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Maintain Duties on Illegally Dumped Rebar; Steelworkers Ask Tribunal

VANCOUVER – The United Steelworkers is calling on the Canadian International Trade Tribunal to maintain duties on illegally dumped and subsidized rebar from China, South Korea and Turkey.

“Canada’s basic steel industry employs more than 20,000 Steelworkers in decent middle-class jobs and supports more than 100,000 Canadian jobs indirectly. Removing duties from illegally dumped rebar into the Canadian market threatens jobs and is not in the public’s interest,” said Ken Neumann, USW National Director.

The United Steelworkers (USW) appears before the Canadian International Trade Tribunal’s (CITT) Public Interest Inquiry on July 31. Rebar, or reinforcement steel, is used to reinforce concrete in construction.

“Of particular concern is rebar from China, the largest exporter to Canada. Low labour costs, combined with disregard for worker health and safety, gives China an unfair price advantage ranging from 39 to 42%,” said Alex McKinnon, head of the USW Research Department.

“Reducing or removing duties on rebar would threaten to start a race to the bottom, unfairly pitting Canadian workers against those in China, South Korea and Turkey,” said Neumann.

“It’s not just the dumping of rebar that threatens our members’ jobs and our country’s public interest. Exporting countries have shown a disregard for health and safety and the environment and pay poor wages to workers,” said Neumann.

Highlights of the USW submission to the CITT Public Interest Inquiry include:

  • Approximately 20,000 members of the USW work in the basic steel industry, and an additional 100,000 Canadian jobs are indirectly supported by the industry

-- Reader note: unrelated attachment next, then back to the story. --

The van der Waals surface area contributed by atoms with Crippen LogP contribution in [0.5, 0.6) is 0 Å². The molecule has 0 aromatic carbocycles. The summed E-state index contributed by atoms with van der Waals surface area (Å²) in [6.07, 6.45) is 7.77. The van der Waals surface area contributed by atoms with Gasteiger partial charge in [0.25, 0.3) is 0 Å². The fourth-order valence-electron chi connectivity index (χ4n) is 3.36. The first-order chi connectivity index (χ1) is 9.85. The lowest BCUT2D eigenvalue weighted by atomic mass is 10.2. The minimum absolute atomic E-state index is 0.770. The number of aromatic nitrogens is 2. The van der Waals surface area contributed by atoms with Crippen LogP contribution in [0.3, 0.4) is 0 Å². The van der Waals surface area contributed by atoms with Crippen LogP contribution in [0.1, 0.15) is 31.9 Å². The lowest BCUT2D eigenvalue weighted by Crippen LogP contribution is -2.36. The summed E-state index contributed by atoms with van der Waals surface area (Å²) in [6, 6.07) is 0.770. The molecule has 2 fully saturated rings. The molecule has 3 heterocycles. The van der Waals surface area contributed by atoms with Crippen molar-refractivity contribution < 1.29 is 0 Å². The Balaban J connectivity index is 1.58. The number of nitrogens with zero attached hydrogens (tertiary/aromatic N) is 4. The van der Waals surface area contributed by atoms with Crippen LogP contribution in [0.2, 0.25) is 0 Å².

• China’s low labour costs means workers are paid on average $1.68 CAD/hour
  • China’s steel production remains high in spite of weak demand
  • Weak worker health and safety regimes in China, Turkey and South Korea are a serious threat to workers and contribute to lower labour costs
  • Rebar produced in China does not adhere to sufficient environmental standards

“What’s at stake here is not just any job, but good middle-class jobs,” said Neumann. “Good paying, community- and family-supporting union jobs reduce inequality, strengthen local economies and promote civic engagement.”

The USW is calling for the CITT to maintain and enforce current countervailing duties on illegally dumped rebar. The tribunal is expected to issue its findings in September.

Background on USW Submission


For further information:

Ken Neumann, USW National Director, 416-544-5951
Alex McKinnon, USW Research Department, 416-544-5981, amckinnon@usw.ca
Bob Gallagher, USW Communications, 416-544-5966, 416-434-2221, bgallagher@usw.ca

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